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MLA Quick Citation Guide

Quick citation guide for using MLA 8 style

In Text Citations

In MLA style the surname of the author and page number are inserted in the text at the appropriate point.

Single Author

  • List the author and page of the article

Examples:

Warner notes that fairy tales "can be vehicles of the grimmest realism, expressing hope against all odds with gritted teeth" (225).

Fairy tales, while often hopeful, are deeply tied to the often harsh and unpleasant aspects of real life (Warner 225).

Multiple Authors

  • For a work with 2 authors, include the names in the text of your paper or in parentheses.

Examples:

Gilbert and Gubar state that, for Mary Shelley, "reading a book was often an emotional as well as an intellectual event of serious magnitude" (223)

The authors claim that being the child of two notable literary figures as well as the wife of another meant that reading was especially emotionally and intellectually significant for Shelley (Gilbert and Gubar 223).

  •     For works with three or more authors use the surname of the first author followed by "et al." and page.

Examples:

According to Martin-Gomez et al., Herge's attention to detail in the Tintin comics "show us the chronological evolution of twentieth-century urban technology" (1068).

Herge's attention to detail in the Tintin comics provides readers with examples of how urban infrastructures and technologies changed over time (Martin-Gomez et al. 1068).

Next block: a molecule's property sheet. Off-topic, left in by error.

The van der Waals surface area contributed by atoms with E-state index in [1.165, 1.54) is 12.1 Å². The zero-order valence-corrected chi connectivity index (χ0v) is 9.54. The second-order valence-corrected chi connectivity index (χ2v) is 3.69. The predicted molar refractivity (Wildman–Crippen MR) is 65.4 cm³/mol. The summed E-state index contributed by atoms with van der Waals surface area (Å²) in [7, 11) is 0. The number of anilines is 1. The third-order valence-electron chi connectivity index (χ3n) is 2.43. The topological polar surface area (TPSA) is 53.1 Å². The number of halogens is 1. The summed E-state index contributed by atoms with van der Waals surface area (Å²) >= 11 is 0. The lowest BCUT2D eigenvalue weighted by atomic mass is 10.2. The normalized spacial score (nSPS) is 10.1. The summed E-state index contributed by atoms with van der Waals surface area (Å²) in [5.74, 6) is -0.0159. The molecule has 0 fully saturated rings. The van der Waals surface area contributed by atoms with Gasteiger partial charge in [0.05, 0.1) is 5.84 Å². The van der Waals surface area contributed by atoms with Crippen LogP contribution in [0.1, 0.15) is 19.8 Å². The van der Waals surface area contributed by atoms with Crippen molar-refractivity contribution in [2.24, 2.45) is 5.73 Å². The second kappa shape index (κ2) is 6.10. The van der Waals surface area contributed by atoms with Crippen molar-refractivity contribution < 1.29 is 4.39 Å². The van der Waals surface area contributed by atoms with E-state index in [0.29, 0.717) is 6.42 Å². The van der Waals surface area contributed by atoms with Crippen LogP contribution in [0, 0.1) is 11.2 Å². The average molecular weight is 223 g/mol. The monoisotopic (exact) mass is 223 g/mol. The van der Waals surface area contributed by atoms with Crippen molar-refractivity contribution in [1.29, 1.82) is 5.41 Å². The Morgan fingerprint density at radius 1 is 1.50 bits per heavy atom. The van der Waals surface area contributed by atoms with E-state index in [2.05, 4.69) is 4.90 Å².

Other Examples

  • Authors with the same surname 

If you quote or paraphrase two or more authors who have the same last name, provide the authors' first initials. If the authors share the same first initials, you can include their full names to distinguish between them.

Example:

S. Smith (23) and M. Smith (14) each found that in the works of Dickens female inheritance could be made more of a burden than a blessing. 

Dickens portrayed female inheritance as at best a mixed blessing, and often as burdensome (S. Smith, 23; M. Smith, 14).
 

  • Two or more works by the same author(s) 

When citing more than one work by the same author (s), include a shortened title for the work you are quoting to distinguish it from the others. Short titles of books should be in italics and short titles of articles in quotation marks. 

Examples:

Prophecy in the poem, as David Aers has argued, represents moments of social impasse (Chaucer, Langland 63-4).

Presented with the argument that prophecy within the poem represents times of social impasse (Aers, Chaucer, Langland 63-4), the frustration expressed by Piers is especially notable.
 

  • Works by different authors

When citing multiple sources in the same parenthetical reference, separate the citations with a semi-colon.

Example:

Following the popularity of the Indian Pavilion at the Crystal Palace Exhibition of 1851, South Asian crafts came to represent the type of labor from which an overly industrialized England had supposedly become alienated (Barringer 243–67; Kriegel 146–78).
 

  • Business or corporate author

When citing a business or corporate author, include the name of the the corporate author followed by the page reference. Use abbreviations when appropriate (e.g., Dept. for Department and Nat'l for National) in order to avoid overly long in-text citations.

Example:

In 2016, 29.3 million people visited the 19 Smithsonian museums (Smithsonian 33)
 

  • Sources with no known author

When citing a source without a known author, use a shortened title for the source instead of the author name. If the source is a short work like an article, put the shortened title in quotation marks. For longer works (books, plays, websites, etc.), italicize the shortened title.

Examples:

("Piece of the Pie" 4)

(No More Global Warming)

 

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